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Future of grant fund relies on Automatic Traffic Enforcement program

Masha Scheele
reporter@hintonvoice.ca


Certified photo radar companies could be bidding on the automated traffic enforcement (ATE) program contract in Hinton if council approves the request for proposal (RFP) process at the next council meeting in November.

Currently, the contract is held by Global Traffic Group since July of 2006 but expires on Dec. 31.

Council looked at different options, including hiring another officer for traffic or administering the ATE program internally.

Having a photo radar contract allows the continuation of the community grant fund, while also enhancing traffic safety.

Other options didn’t leave much funding for the community grant fund.

“We’ve had a very significant amount of civic agencies looking for funding, our grant funding got cut short last year. I’ve received almost zero negative feedback on photo radar since it’s kind of largely done its job and slowed people down,” said Coun. Dewly Nelson, during the standing committee meeting on Oct. 22.

Nelson added that citizens are concerned about additional town positions, and hiring a photo radar company would address local safety concerns without adding a position.

Coun. Ryan Maguhn addressed concerns over photo radar contractors not sharing the same values as the town when it comes to safety and are more focused on making a revenue.

Working with contractors poses its challenges, explained Todd Martens, protective services manager.

Reports from the current contractor show four zones that are most used, regardless of town staff requests. 

“It’s harder to control a contractor than it is with some of the other options,” said Martens.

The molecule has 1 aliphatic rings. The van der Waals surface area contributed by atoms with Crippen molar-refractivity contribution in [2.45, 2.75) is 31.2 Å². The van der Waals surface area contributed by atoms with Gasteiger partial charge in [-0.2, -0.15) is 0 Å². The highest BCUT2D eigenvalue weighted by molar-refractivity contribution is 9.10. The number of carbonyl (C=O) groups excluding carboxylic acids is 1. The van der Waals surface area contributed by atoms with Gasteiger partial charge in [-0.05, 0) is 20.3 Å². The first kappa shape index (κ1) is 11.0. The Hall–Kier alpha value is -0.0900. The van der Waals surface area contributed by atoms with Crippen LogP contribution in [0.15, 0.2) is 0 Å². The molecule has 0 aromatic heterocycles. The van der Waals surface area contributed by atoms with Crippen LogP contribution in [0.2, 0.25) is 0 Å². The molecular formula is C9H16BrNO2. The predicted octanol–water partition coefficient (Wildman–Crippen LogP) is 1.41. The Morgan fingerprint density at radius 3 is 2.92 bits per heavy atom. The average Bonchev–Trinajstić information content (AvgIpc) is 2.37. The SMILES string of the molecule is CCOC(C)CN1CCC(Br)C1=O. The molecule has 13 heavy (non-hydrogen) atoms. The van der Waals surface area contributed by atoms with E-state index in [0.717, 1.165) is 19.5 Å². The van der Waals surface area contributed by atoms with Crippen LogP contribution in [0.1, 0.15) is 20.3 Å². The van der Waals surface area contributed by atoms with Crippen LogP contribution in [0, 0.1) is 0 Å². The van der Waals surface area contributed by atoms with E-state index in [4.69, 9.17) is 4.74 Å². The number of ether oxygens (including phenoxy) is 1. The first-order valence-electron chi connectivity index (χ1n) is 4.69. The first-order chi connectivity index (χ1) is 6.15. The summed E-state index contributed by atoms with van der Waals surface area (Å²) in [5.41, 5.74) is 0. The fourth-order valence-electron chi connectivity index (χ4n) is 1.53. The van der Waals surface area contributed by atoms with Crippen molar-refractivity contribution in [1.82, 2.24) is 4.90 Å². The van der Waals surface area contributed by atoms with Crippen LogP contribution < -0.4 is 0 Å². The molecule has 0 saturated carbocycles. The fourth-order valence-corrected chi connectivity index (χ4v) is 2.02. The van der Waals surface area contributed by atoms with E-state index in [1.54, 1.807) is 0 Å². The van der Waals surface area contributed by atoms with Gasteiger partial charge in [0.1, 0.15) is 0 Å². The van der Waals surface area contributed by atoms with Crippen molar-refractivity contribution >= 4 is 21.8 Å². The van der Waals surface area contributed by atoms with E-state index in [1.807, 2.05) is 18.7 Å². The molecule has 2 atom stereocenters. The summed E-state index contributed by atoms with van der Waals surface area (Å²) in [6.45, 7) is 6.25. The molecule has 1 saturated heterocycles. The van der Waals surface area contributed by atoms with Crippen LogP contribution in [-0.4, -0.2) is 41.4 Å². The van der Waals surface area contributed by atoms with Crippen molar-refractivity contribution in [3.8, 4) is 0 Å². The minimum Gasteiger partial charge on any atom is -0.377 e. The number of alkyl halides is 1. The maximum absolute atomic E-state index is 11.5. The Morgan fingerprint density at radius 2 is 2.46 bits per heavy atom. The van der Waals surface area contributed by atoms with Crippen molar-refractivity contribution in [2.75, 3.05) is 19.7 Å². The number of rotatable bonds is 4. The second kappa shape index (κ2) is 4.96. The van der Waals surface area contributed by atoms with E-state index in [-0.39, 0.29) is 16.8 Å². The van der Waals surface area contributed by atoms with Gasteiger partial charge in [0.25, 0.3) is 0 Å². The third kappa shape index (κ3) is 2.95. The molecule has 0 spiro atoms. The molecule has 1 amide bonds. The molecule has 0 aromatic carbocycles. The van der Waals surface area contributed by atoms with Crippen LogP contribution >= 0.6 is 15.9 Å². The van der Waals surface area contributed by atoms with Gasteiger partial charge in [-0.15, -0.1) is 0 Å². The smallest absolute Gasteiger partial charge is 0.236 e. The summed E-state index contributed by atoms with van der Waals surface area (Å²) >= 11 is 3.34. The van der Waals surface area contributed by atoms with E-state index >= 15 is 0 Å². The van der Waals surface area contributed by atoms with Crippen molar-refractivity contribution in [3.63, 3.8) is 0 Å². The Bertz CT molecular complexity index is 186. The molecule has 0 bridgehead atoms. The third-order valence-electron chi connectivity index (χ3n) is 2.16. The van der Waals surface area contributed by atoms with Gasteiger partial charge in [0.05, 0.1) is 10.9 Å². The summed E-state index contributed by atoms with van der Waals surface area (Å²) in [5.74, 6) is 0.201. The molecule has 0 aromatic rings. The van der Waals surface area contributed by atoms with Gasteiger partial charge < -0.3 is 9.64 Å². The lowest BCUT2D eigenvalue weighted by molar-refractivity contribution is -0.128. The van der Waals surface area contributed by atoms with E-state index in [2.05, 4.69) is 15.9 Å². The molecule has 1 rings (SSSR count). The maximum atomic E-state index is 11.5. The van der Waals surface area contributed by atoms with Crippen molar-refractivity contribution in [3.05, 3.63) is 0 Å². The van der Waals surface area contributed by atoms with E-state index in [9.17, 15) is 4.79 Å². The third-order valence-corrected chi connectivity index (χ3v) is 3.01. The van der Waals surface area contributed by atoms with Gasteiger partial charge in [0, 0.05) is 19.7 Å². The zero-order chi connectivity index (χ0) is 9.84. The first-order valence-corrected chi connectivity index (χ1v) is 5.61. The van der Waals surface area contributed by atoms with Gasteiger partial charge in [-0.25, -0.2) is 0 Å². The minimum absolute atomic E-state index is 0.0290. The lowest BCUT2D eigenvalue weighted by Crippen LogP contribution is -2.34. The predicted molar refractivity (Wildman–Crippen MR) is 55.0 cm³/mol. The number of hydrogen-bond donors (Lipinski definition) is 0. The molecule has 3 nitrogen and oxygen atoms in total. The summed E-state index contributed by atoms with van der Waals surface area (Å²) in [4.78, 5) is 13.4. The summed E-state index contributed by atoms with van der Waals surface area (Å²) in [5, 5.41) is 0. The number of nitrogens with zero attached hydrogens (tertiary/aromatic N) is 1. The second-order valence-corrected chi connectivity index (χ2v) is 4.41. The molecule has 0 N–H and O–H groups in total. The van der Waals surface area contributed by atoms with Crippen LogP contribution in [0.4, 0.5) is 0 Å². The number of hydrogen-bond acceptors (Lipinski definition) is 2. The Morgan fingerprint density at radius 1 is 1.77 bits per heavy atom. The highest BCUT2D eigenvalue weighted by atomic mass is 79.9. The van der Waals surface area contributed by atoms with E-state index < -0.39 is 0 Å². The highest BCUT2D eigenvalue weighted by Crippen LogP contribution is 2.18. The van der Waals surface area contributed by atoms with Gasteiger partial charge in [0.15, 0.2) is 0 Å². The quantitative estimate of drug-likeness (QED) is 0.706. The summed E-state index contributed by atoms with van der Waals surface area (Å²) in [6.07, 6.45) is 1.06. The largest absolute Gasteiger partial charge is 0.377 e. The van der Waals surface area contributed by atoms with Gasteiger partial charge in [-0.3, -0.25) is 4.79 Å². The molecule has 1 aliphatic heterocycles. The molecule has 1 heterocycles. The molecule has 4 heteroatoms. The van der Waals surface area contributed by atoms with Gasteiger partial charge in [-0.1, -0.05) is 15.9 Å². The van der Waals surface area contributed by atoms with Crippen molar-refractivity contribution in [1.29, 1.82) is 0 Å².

Coun. Tyler Waugh added that a lot of the previous concerns with the contractor can be addressed in the RFP.

Only two certified photo radar companies are available to apply in the RFP process, including Global Traffic Group, said Martens.

“If you’re not happy with Global Traffic, they could win the RFP because there are only two contractors that do this and then you have another three years of Global Traffic,” said Martens.

Another point brought up by Martens was that outstanding fines and revenue would not come back to Hinton when the contract expires at the end of December.

The town loses that revenue because the contractor represents the tickets in court and will not continue representing tickets once their contract expires. 

Outstanding tickets could be dropped because of this.

To avoid losing revenue, council discussed the possibility of working with Global Traffic on a month to month basis, but Maguhn pointed out that this wouldn’t be in the best interest of the community.

“We are talking about a contractor who has had employees represented in the community who’ve berated our citizens on the street,” said Maguhn. “This is somebody who has demonstrated on multiple occasions the ability to act unethically to our citizens. So to give them further business because that’s convenient, I can’t do that.” He added that the town has asked the contractor in the past to shift focus to areas of interest to the town, which were ignored.

Past problems would be addressed specifically in the RFP contract, such as marked vehicles and zone requirements, added Martens.

The more specific the RFP is on expectations of the program, the more successful the program will be, added CAO Martin Taylor.

An RFP process will take months before a new contractor is hired, beyond the expiration of the current contract, stated Taylor.

Before the RFP process can start, council will decide on what the contract will cover.